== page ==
Edited dwilliams (March 31, 2017 18:30:45)

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#7 April 1, 2017 16:10:15

TerFar
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Battery storage first impressions

dwilliams

Those are very interesting and encouraging results. With battery banks now becoming must more affordable and warranties for up to 10 years, it looks like it has finally become a sensible extension for those people with solar PV.

For your installation, an extra battery bank would be good, as the the key to extending the life of Li-ion is a slow charge rate, so more batteries would help.

I predicted that my 4 kW PV installation should be paid up before the end of year 6. I'm now into year 4 and current figure show that is well on target.

I now need to work out how much I could potentially save with 7.5 kWh wall bank. I'd probably replace my gas guzzling gas fire in the lounge with an electric fire to maximise use of the batteries.

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#8 April 19, 2017 19:05:07

WendyNorthrop
Registered: 2012-04-23
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Battery storage first impressions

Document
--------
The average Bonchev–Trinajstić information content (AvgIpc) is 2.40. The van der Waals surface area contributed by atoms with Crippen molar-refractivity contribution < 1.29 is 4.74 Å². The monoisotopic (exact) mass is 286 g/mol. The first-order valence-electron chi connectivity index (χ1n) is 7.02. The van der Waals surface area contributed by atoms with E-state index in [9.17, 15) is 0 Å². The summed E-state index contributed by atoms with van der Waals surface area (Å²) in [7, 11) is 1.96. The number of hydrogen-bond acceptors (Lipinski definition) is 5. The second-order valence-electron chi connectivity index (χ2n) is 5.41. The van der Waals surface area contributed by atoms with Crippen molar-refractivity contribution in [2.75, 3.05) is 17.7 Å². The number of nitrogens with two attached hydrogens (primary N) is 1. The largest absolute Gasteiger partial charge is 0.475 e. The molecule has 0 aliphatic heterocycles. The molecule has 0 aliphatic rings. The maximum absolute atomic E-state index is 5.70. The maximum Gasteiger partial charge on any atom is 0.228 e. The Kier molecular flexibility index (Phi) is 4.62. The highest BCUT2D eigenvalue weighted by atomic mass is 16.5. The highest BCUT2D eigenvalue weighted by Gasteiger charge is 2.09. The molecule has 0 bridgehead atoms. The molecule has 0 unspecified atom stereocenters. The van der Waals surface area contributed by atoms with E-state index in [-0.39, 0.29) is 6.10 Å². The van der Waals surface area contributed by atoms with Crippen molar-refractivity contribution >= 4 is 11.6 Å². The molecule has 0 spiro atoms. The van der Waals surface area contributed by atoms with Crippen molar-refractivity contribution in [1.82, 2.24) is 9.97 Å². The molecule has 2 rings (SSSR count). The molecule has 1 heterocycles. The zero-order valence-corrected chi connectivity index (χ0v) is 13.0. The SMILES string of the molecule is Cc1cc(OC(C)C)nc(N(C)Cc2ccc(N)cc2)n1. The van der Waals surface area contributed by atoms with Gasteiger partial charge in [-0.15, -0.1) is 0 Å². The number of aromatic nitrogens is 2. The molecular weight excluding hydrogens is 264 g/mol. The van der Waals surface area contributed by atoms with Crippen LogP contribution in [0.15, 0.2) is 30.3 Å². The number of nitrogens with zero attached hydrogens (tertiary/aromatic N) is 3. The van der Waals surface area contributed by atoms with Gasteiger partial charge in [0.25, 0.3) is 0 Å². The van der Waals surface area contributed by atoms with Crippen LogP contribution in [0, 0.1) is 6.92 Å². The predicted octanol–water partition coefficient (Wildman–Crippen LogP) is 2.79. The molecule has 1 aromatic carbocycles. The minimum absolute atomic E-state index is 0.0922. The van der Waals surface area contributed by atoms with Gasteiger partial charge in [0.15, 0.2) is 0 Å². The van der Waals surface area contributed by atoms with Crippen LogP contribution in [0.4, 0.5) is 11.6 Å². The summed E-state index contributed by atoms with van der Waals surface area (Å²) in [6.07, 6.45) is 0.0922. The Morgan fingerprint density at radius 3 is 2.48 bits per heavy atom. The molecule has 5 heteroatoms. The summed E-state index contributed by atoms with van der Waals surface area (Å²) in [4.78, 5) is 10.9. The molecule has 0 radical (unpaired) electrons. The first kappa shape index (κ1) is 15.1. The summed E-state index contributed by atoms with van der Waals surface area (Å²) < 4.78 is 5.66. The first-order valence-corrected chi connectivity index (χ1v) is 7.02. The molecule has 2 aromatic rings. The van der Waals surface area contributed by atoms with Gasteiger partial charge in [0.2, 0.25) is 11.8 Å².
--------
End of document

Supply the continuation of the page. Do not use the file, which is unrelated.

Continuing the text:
Hi,
Please can you state how much the total installation cost to buy and install and how much are the additional battery units?
Wendy

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#9 April 20, 2017 07:59:14

WendyNorthrop
Registered: 2012-04-23
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Battery storage first impressions

Regarding
…others have previously asked if there is any facility to top up the batteries from off-peak power. I asked exactly the same question prior to purchase and was told well yes, but currently no in the UK. There is certainly a setting in the configuration that allows you to set 2 “charge from grid” periods. Both of these are shown enabled on my system but it doesn't actually do it. It was explained to me the reason is that SolaX think it would be frowned upon to buy power at off-peak (6p) and then effectively sell it back as generated power at your FIT rate as your battery discharges …